International Day of the Girl Child

Today is International Day of the Girl. The UN created the day to “highlight and address the needs and challenges girls face, while promoting girls’ empowerment and the fulfillment of their human rights”. This year’s theme is “Digital generation. Our generation”.

Per the United Nations, we have more than 1.1 billion girls under the age of 18 who will become the largest generation of leaders and the source of power, energy, and creativity. So many things shape our future when growing up, from the friends we make, our family roots and values, to the subjects we love at school. Today, as a mother, and as a woman, I want to briefly share my story and how much this day means to me.

I was born and raised in China, and fortunate enough to have a family who values education very much. My dad was an engineer, and a firm believer that the only career paths worth pursuing were engineering, medical practice, and law. “Everything else is disgrace to the family.” While I am grateful for all the encouragement and support, he provided me to complete my undergraduate degree in biochemistry, it was not until I came to the US that I realized what I was missing. I was never asked what I wanted to be when I grew up. I loved drawing, painting, design work, and photography, but ended up doing experiments on bacteria day in and day out. I spent another six years trying to bridge the gap between my passion and the career path I was on: 3 years to complete my MBA, 3 more years to finally land a position in marketing where I can utilize my creativity to serve customers practicing dentistry. This is the start of my 8-year career with Envista.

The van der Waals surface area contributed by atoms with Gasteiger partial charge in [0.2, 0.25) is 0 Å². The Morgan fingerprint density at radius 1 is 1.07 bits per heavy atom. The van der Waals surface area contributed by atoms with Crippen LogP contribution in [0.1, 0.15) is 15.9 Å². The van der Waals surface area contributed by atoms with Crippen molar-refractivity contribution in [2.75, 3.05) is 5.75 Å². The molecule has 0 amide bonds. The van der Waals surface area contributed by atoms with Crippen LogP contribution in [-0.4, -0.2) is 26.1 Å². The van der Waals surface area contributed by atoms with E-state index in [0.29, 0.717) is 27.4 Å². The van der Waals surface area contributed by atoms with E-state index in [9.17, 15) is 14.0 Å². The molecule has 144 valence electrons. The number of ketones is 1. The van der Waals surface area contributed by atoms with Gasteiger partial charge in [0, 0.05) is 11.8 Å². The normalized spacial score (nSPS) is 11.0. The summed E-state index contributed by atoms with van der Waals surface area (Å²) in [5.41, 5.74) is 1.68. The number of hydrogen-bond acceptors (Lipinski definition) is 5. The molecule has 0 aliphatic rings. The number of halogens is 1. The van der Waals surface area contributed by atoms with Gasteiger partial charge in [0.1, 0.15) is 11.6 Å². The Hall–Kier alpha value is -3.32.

We are now two years into the COVID-19 pandemic, an unfortunate time where we were forced to isolate, turn our homes into schools – a time where we saw our generation turn into a digital generation, and saw an increase in girls’ diverse digital realities. People are using technology in various ways to get educated, learn new skills, work, sustain their families, and women and girls cannot be left behind. I have two kids: a 17-year-old son and a 7-year-old daughter. I feel great responsibility to both of them, but especially to my daughter. I know there will be times when societal pressures may crush her spirit, and she might struggle to decide what she wants to do. She might find it difficult to fit in and be accepted, but I will promise to never judge and commit to protecting her opportunities to explore what her true passion is. When it comes to career paths, there are two big directions one can take, generalists or specialists. I would recommend two books: “Range: Why Generalists Triumph in a Specialized World” by David Epstein and “Outlier: The Story of Success by Malcolm Gladwell” (the famous 10,000-hour rule). I don’t view these two as contradictions, but different options for different talented people. The best thing we can give to our girls (and boys) is to let them explore, trial and error, form their own voice, and listen to them. Ensure they research, interview, and encourage them to find the truth about a career path instead of making decisions based on only perception or imagination. Fight alongside with them when what they want to become does not necessarily fit with what is expected of them.

Educating girls is crucial to empowering and preparing them for successful futures. It takes everyone’s efforts to protect every girl’s voice and ensure their equal opportunity in the future. The landscape is changing, and I am hopeful for the future of our little girls. I am proud that I work for Envista, a company that is not only committed to gender pay equality, but also develops, provides visibility, and supports more and more women to take leadership positions in the company.